“My philosophy in making art and in living life is to walk softly on the earth.” – Elizabeth Frank
High in her southern Arizona rooftop studio, Elizabeth Frank coaxes whimsical folk art figures from fallen aspen and found objects. Her work has a timeless quality while being refreshingly contemporary. Elizabeth has a spiritual link with each piece as the materials themselves guide her creative inspiration and direction.
Your artistic studies took you to San Miguel de Allende, Mexico. Did your time spent there directly influence your work? If so, how?
My time in San Miguel was amazing. The people, sights, sounds and flavors influenced my life and especially my artwork. When I was there some of the old structures were restored and some were still weathered by age. I think I found the elegant decay of the weathered buildings the most inspiring with regards to my artwork. The history of those places was evident in the peeling layers of paint and plaster. I was captivated by the city’s architecture, the detail, the hand painted patterns on many of the walls, and the incredible craftsmanship it took to build and maintain the city.
Is there one tool you couldn’t do without?
The only power tool I had to begin with was a little jigsaw. That and a few hand tools. I haven’t thought about that for a long time! Now I’ve got some larger power tools and it’s hard to imagine doing without any of them. My band saw and my foredoom grinder are the two I use the most. They’re both essential for shaping the rough aspen logs. Then there’s the drill press which makes certain steps in my process faster and more precise. Last year I purchased a belt sander and it’s another great shaping tool.
Every year you go to a special place in the mountains of Arizona to collect fallen aspen branches. What is it about this place that draws you there?
My favorite place is in a remote part of northeastern Arizona. Not many people find their way there. The aspen forest is dense. The leaves make a kind of music when the wind rustles through them. They flicker in the light. We camp in the midst of the trees. It’s magical.
What type of found materials do you keep an eye out for and where do you look for them?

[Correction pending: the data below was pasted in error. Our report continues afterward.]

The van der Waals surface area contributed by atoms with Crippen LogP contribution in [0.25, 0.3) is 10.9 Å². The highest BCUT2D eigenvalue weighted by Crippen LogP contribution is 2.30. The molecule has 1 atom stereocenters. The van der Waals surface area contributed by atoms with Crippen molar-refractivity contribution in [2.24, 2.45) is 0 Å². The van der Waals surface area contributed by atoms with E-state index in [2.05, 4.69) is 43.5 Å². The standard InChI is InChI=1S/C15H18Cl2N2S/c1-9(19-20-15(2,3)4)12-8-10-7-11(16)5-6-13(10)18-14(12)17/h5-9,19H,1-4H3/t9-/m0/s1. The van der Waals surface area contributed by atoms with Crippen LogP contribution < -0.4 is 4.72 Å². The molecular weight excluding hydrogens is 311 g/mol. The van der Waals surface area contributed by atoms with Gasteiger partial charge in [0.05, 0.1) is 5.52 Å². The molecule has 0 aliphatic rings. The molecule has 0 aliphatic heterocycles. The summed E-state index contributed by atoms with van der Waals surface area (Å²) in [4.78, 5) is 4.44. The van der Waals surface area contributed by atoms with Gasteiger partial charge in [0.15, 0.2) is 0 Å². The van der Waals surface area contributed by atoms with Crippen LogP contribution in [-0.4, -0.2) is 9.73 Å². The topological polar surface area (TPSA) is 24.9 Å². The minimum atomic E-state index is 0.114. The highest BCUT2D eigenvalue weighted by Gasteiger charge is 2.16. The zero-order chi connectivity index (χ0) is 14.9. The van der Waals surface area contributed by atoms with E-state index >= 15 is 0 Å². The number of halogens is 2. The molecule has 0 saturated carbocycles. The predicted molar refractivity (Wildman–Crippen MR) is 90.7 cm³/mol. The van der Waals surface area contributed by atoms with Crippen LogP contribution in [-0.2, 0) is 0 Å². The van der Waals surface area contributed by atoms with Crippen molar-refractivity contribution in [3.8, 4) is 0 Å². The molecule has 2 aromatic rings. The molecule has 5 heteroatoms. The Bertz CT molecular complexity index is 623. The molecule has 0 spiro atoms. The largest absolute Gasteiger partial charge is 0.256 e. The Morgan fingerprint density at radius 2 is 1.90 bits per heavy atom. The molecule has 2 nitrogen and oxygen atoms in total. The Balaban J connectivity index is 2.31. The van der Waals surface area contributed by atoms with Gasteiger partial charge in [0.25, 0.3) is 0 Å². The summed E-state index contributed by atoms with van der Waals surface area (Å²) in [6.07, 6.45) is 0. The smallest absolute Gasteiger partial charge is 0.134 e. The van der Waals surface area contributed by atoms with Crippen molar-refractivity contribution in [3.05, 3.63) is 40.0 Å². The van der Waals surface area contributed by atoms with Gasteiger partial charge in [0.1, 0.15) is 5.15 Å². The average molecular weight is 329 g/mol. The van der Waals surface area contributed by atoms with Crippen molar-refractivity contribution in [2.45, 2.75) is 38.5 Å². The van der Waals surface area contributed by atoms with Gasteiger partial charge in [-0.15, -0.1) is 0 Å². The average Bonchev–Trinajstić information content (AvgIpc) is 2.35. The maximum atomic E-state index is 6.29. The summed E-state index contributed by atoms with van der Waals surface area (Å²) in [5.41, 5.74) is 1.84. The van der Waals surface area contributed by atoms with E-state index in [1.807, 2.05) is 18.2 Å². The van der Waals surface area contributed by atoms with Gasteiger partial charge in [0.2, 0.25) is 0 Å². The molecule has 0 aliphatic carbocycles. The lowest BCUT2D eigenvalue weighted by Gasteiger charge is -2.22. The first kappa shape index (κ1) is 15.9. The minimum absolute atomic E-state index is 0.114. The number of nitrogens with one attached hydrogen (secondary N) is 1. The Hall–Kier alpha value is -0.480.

I’m really drawn to architectural salvage, vintage hardware, and antique tin. I like materials that seem to come with a story. Sometimes people will give me a fascinating bit of junk that they think I’ll appreciate. That can set me on a quest. It’s as if I’m an archeologist with the job of unlocking secret messages that are buried away in the simplest things. Once I crack the little code in a found object I’ll often build a series around it. When that happens I have to go on a scavenger hunt to find similar items. I look in thrift shops, antique fairs, and on eBay. When I travel I try to visit junk shops or flea markets wherever I am.
Your studio is filled with found things waiting to be incorporated into one of your pieces; what are a few of the most uncommon items?
Some of the unusual things in my studio are art materials and others are objects of inspiration. One of my favorite objects of inspiration is an antique carved saint’s hand that I picked up at a flea market in Santa Fe. It was once coated with plaster and paint but is now chipped and faded. It lives next to one of those articulated wooden hands that they sell at art supply stores as models. Sometimes I come into the studio in the morning and the two hands have their fingers entwined!
How have you seen your work evolve over the years?
I started playing with wood and found objects my last year in college. I didn’t have a background in woodworking and just a little metalsmithing but I was intuitively drawn to the materials. After graduating I didn’t have access to the elaborate sculpture shop I’d used in school so I worked really simply. I continued working with wood and found things and gradually I acquired more tools. My technical skills evolved. I kept two of the first things I ever carved out of wood. They’re really raw. When I look at them it’s like seeing old friends. They have the essence of what I try to express now. I still work in a simple style but now it’s by choice rather than necessity. I have greater control over my materials and am able to express things with more detail.
Elizabeth is a contributing artist to 500 Handmade Dolls.